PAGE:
The media love to talk about the country’s unemployment rate. The unemployment rate, however, doesn’t provide a very accurate picture of how many people have jobs. It just tells you how many people are looking for jobs. Once those people run out of unemployment protection or simply give up looking, they cease to exist.
The employment rate, however, keeps track of how many adults have jobs. That’s potentially a more important economic indicator.
Talk about changes in the unemployment rate all you want, but one fact remains: the employment rate has barely changed over the past three years. In fact, it’s near a 30-year low.
Employment rates spiked in the late 1990s and early 2000s, when about 64 percent of American adults had jobs. For the past three years, the employment rate has been stuck near 59 percent. The number quivers ever so slightly, but it never makes an upward bound that indicates a wealth of job openings for Americans.
The last time that the employment rate was lower was 1983, when it fell below 57 percent.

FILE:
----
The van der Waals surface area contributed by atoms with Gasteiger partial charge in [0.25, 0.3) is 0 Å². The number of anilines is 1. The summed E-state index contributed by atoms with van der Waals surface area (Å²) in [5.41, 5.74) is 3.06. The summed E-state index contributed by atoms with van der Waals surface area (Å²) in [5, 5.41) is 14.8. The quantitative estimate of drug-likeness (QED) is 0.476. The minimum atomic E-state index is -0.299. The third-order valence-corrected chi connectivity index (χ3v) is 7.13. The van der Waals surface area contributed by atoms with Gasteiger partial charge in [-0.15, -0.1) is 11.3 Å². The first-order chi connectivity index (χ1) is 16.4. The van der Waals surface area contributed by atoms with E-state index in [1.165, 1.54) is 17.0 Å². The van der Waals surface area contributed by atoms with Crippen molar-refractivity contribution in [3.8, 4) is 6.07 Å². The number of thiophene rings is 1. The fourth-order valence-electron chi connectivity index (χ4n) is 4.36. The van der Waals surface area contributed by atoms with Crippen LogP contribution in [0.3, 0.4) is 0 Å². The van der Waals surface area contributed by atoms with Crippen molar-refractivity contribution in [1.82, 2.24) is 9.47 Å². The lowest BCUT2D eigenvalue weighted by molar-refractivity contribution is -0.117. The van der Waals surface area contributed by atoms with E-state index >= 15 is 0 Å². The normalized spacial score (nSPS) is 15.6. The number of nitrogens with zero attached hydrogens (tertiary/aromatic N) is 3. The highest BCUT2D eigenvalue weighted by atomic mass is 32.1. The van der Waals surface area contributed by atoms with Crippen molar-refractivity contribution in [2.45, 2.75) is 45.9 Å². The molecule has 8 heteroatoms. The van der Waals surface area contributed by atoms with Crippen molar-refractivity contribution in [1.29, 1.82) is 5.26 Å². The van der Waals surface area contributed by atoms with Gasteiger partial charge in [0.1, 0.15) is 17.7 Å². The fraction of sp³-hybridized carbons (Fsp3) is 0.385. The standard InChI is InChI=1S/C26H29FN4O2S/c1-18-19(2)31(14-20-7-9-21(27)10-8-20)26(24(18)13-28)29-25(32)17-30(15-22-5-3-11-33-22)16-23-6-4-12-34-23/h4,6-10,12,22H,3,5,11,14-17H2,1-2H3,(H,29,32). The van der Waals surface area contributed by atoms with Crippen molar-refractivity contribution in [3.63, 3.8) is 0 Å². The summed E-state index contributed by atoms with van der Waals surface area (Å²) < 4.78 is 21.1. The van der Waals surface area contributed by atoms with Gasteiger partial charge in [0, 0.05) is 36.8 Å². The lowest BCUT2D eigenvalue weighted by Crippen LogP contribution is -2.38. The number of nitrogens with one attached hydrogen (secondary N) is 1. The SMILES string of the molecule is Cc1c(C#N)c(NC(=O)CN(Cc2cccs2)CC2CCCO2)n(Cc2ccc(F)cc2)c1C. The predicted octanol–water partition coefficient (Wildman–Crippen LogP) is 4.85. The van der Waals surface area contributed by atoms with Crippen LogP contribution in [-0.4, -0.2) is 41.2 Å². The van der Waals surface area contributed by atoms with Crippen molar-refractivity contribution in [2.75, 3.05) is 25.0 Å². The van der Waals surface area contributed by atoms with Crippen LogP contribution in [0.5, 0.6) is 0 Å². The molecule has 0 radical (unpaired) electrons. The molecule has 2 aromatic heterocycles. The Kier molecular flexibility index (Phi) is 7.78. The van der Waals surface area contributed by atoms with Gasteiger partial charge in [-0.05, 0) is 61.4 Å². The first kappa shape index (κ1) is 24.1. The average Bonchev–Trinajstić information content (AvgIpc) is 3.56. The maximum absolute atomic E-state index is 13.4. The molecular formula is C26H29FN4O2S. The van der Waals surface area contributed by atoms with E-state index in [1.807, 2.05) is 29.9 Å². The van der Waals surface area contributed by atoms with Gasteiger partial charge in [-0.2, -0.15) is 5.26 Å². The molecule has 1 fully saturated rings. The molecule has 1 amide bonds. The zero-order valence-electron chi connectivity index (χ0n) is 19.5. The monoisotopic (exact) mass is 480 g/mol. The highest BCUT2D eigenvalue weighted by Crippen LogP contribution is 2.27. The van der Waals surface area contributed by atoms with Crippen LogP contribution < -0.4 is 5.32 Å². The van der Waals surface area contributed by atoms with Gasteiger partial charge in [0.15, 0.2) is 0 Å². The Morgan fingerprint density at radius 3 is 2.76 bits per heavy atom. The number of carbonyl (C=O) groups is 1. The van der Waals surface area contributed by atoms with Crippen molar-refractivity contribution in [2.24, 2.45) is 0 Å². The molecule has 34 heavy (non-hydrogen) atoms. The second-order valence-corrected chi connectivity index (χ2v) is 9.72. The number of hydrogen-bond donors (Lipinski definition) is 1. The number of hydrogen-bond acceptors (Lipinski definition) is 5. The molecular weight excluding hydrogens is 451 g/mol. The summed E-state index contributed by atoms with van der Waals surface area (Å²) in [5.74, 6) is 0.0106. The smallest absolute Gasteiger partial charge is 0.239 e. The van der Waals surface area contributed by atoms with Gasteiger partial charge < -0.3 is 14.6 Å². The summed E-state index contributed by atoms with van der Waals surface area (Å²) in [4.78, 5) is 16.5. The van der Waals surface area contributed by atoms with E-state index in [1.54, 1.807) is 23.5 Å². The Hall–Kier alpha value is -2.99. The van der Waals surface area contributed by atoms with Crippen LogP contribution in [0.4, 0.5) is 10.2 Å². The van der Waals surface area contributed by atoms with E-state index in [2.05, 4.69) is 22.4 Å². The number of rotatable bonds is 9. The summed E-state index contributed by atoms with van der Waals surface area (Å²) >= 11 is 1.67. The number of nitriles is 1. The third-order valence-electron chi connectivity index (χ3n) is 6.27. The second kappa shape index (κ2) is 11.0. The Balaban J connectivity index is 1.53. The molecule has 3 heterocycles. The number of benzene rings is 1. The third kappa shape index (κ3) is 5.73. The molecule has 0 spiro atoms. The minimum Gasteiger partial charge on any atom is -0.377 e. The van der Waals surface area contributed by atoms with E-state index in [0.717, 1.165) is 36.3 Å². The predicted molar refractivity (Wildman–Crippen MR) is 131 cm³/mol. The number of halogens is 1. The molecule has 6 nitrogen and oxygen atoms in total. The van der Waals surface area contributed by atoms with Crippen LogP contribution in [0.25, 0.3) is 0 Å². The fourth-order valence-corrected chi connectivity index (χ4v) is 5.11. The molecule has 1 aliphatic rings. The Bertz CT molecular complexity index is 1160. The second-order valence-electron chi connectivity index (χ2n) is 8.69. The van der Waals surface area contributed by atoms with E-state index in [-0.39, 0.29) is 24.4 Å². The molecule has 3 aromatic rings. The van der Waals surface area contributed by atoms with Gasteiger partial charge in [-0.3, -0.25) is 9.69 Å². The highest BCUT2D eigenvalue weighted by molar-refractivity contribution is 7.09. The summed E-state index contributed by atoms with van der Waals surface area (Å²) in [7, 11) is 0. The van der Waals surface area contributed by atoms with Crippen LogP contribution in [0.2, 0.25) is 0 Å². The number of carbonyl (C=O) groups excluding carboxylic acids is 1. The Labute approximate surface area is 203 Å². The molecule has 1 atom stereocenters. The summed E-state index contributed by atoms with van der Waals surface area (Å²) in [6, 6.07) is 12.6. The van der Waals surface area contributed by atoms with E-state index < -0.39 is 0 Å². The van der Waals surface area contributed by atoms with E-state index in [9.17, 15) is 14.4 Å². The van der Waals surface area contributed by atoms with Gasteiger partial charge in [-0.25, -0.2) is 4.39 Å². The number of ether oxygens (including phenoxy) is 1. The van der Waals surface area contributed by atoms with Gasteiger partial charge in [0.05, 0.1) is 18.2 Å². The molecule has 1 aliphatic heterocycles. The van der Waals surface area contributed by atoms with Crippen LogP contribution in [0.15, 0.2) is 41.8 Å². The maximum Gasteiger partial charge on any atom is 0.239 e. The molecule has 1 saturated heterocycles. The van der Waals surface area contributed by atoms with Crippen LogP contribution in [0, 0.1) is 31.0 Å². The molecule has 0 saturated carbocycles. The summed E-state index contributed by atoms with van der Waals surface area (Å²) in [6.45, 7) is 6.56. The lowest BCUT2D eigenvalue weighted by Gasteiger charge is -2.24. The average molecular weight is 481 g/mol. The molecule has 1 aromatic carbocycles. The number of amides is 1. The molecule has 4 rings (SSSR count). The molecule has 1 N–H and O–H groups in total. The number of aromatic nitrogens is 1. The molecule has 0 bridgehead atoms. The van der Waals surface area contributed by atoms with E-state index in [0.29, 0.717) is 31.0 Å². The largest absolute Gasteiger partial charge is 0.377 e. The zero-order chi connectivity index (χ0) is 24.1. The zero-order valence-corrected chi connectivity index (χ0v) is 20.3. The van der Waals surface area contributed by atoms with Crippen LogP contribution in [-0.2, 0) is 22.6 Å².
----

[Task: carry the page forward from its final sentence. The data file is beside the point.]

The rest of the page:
There are some problems with using the employment rate as a significant economic indicator. The biggest problem is that it doesn’t account for why some adults don’t have jobs.
If the rate fell to 50 percent, that could simply mean that households only need one source of income to thrive.
But everyone knows that isn’t the case these days. Some families certainly choose to have one adult stay home to watch the kids (because daycare has become too expensive for them to afford), but wages have remained stagnant for over a decade.
Stagnant wages mean that every adult in a household who is capable of working will likely look for a job.
At certain points in history, one could interpret low employment positively. Today, it just reveals how few opportunities adults really have.